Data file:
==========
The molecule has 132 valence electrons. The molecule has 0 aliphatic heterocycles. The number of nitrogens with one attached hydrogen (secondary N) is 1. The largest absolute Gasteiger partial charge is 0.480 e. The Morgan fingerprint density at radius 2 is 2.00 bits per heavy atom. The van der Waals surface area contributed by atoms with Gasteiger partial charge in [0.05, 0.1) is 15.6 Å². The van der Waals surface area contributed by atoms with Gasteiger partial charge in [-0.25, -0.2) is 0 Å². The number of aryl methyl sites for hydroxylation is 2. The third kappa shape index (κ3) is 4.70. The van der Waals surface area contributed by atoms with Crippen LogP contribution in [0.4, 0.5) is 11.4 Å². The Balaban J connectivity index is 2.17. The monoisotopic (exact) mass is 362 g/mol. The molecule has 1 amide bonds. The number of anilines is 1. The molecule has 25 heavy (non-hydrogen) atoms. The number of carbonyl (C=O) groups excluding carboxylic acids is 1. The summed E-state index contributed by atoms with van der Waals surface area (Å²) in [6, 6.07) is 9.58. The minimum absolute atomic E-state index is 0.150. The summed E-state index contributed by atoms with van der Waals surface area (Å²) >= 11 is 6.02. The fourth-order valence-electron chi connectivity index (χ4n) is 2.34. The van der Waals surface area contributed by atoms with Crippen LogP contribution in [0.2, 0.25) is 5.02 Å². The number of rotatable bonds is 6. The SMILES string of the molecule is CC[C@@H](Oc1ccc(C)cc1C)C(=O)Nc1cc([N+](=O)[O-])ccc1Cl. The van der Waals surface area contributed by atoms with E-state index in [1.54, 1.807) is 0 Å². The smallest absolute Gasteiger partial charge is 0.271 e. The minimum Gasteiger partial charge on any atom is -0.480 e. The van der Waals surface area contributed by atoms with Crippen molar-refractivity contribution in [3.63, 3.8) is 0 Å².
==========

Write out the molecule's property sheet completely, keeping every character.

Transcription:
The molecule has 132 valence electrons. The molecule has 0 aliphatic heterocycles. The number of nitrogens with one attached hydrogen (secondary N) is 1. The largest absolute Gasteiger partial charge is 0.480 e. The Morgan fingerprint density at radius 2 is 2.00 bits per heavy atom. The van der Waals surface area contributed by atoms with Gasteiger partial charge in [0.05, 0.1) is 15.6 Å². The van der Waals surface area contributed by atoms with Gasteiger partial charge in [-0.25, -0.2) is 0 Å². The number of aryl methyl sites for hydroxylation is 2. The third kappa shape index (κ3) is 4.70. The van der Waals surface area contributed by atoms with Crippen LogP contribution in [0.4, 0.5) is 11.4 Å². The Balaban J connectivity index is 2.17. The monoisotopic (exact) mass is 362 g/mol. The molecule has 1 amide bonds. The number of anilines is 1. The molecule has 25 heavy (non-hydrogen) atoms. The number of carbonyl (C=O) groups excluding carboxylic acids is 1. The summed E-state index contributed by atoms with van der Waals surface area (Å²) in [6, 6.07) is 9.58. The minimum absolute atomic E-state index is 0.150. The summed E-state index contributed by atoms with van der Waals surface area (Å²) >= 11 is 6.02. The fourth-order valence-electron chi connectivity index (χ4n) is 2.34. The van der Waals surface area contributed by atoms with Crippen LogP contribution in [0.2, 0.25) is 5.02 Å². The number of rotatable bonds is 6. The SMILES string of the molecule is CC[C@@H](Oc1ccc(C)cc1C)C(=O)Nc1cc([N+](=O)[O-])ccc1Cl. The van der Waals surface area contributed by atoms with E-state index in [1.54, 1.807) is 0 Å². The smallest absolute Gasteiger partial charge is 0.271 e. The minimum Gasteiger partial charge on any atom is -0.480 e. The van der Waals surface area contributed by atoms with Crippen molar-refractivity contribution in [3.63, 3.8) is 0 Å².